The digital technology era has fostered the rise of ‘robo-advisors’, working both in the online ‘pure player’ space and in the more traditional investment fund sector.
While wealth management advisors may still have a bright future in front of them, we have in recent years seen an increasing number of web-based initiatives emerging to rival the traditional players in the investment services sector. These ‘robo-advisors’ offer fully automated solutions for managing a share portfolio online, mainly targeting private individuals. All the client has to do is indicate his/her degree of risk appetite and basic investment preferences and algorithms then come into play, managing the investments and balancing the portfolio. Listed by the New York Times as a potential unicorn, New York-based Betterment is one of the best-known startups in this sector. CEO Jon Stein describes the service as “a mix of sophisticated financial technology and behavioural science.
The progress of a potential unicorn
“We find that we help our customers get a better investment return by limiting some behaviour,” explained Stein, in an interview with Forbes magazine last year. For example Betterment avoids following market trends too closely and seeks to ensure that its clients’ portfolios are well-balanced. The recipe appears to work; the company raised $60 million worth of capital earlier this year. The firm currently has 120,000 clients and manages $2.5 billion worth of investments. In addition, Betterment has launched a range of specialised services, including its Tax Impact Preview – which indicates in real time the fiscal impact of an intended transaction; RetireGuide – a customised plan for preparing your retirement; and Betterment Institutional – aimed at financial and investment professionals rather than the individual investor, which currently serves over one hundred advisors from various investment segments.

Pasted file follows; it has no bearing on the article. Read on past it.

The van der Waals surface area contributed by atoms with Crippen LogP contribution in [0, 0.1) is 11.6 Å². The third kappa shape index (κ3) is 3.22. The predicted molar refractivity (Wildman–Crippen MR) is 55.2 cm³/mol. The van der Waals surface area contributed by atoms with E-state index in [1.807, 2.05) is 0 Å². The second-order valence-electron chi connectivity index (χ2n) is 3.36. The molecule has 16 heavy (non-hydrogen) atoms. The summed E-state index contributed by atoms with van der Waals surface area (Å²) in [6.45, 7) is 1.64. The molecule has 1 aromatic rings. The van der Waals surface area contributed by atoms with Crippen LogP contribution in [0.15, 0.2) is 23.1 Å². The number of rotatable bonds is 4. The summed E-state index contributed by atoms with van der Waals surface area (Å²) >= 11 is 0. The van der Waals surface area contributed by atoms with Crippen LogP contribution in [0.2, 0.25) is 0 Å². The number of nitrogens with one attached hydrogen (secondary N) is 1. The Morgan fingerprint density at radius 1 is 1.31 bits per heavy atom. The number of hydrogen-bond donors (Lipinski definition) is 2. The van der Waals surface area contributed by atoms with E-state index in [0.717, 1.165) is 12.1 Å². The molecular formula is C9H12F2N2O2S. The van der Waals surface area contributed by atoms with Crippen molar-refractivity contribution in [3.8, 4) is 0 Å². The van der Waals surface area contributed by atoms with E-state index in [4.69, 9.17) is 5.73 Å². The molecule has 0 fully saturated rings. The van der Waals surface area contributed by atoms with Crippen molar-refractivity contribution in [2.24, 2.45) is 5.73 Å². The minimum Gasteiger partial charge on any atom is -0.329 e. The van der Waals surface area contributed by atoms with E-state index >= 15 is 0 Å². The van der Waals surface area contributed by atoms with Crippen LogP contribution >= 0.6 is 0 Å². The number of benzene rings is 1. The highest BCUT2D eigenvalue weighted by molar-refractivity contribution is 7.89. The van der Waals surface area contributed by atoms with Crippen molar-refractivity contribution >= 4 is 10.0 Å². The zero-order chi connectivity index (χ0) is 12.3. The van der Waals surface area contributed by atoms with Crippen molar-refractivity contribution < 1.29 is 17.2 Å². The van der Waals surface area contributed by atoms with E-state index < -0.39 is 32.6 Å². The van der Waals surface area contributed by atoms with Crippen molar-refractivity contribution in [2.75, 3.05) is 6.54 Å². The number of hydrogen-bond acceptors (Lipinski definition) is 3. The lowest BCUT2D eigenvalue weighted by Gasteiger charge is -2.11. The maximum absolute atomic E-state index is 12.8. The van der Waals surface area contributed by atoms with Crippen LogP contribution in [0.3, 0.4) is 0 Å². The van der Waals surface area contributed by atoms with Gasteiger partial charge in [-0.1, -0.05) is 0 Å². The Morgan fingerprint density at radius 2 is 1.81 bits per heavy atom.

Competition hotting up in the market
It would appear that the popularity of such online services is unlikely to wane. A recent research report from management consulting firm A.T. Kearney predicts that the proportion of invested wealth managed by robo-advisors is set to grow from 0.5% today to reach 5.6% by 2020. In this market, Betterment’s most serious competitor is without doubt Palo Alto, California-based Wealthfront. This startup, on which L’Atelier reported last November, boasts over 35,000 clients and a total asset portfolio value similar to that of Betterment. The situation hotted up between the two competitors in the early summer when Wealthfront CEO Adam Nash criticised Betterment’s business model. Robo-advisors offering a similar approach include Jemstep, Hedgeables, FutureAdvisor, Upside, SigFig and Personal Capital. Among the niche firms looking to enter the market is Blooom, which specialises in drawing up retirement plans. Meanwhile traditional players that wish to avoid getting left behind by the online trend have been busy coming up with a response. Major investment fund Vanguard has set up its own robo-advisor service, while Californian securities brokerage and investment banking specialist Charles Swab & Co has introduced its ‘Schwab Intelligent Portfolios’ service.